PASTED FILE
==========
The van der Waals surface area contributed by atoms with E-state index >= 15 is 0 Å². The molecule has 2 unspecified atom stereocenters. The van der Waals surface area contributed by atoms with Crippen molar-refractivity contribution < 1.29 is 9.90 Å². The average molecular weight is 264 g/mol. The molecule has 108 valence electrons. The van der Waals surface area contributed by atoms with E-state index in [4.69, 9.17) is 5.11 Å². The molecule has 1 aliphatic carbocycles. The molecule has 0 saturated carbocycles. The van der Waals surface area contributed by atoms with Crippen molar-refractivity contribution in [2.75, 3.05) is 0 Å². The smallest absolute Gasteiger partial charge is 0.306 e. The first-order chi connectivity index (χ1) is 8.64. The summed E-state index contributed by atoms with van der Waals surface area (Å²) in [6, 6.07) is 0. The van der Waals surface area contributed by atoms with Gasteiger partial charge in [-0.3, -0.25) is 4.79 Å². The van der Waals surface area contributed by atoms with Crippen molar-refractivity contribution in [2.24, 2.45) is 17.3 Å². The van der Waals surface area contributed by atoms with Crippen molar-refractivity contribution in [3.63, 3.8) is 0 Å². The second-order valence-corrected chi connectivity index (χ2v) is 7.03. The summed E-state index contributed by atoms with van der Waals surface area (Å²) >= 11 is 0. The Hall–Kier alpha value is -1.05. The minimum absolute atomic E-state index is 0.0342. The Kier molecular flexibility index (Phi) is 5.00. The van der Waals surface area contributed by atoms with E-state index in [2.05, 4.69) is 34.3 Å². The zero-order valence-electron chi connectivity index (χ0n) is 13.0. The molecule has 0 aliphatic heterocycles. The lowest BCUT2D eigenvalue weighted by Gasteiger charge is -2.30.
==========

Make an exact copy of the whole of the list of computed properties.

The van der Waals surface area contributed by atoms with E-state index >= 15 is 0 Å². The molecule has 2 unspecified atom stereocenters. The van der Waals surface area contributed by atoms with Crippen molar-refractivity contribution < 1.29 is 9.90 Å². The average molecular weight is 264 g/mol. The molecule has 108 valence electrons. The van der Waals surface area contributed by atoms with E-state index in [4.69, 9.17) is 5.11 Å². The molecule has 1 aliphatic carbocycles. The molecule has 0 saturated carbocycles. The van der Waals surface area contributed by atoms with Crippen molar-refractivity contribution in [2.75, 3.05) is 0 Å². The smallest absolute Gasteiger partial charge is 0.306 e. The first-order chi connectivity index (χ1) is 8.64. The summed E-state index contributed by atoms with van der Waals surface area (Å²) in [6, 6.07) is 0. The van der Waals surface area contributed by atoms with Gasteiger partial charge in [-0.3, -0.25) is 4.79 Å². The van der Waals surface area contributed by atoms with Crippen molar-refractivity contribution in [2.24, 2.45) is 17.3 Å². The van der Waals surface area contributed by atoms with Crippen molar-refractivity contribution in [3.63, 3.8) is 0 Å². The second-order valence-corrected chi connectivity index (χ2v) is 7.03. The summed E-state index contributed by atoms with van der Waals surface area (Å²) >= 11 is 0. The Hall–Kier alpha value is -1.05. The minimum absolute atomic E-state index is 0.0342. The Kier molecular flexibility index (Phi) is 5.00. The van der Waals surface area contributed by atoms with E-state index in [2.05, 4.69) is 34.3 Å². The zero-order valence-electron chi connectivity index (χ0n) is 13.0. The molecule has 0 aliphatic heterocycles. The lowest BCUT2D eigenvalue weighted by Gasteiger charge is -2.30.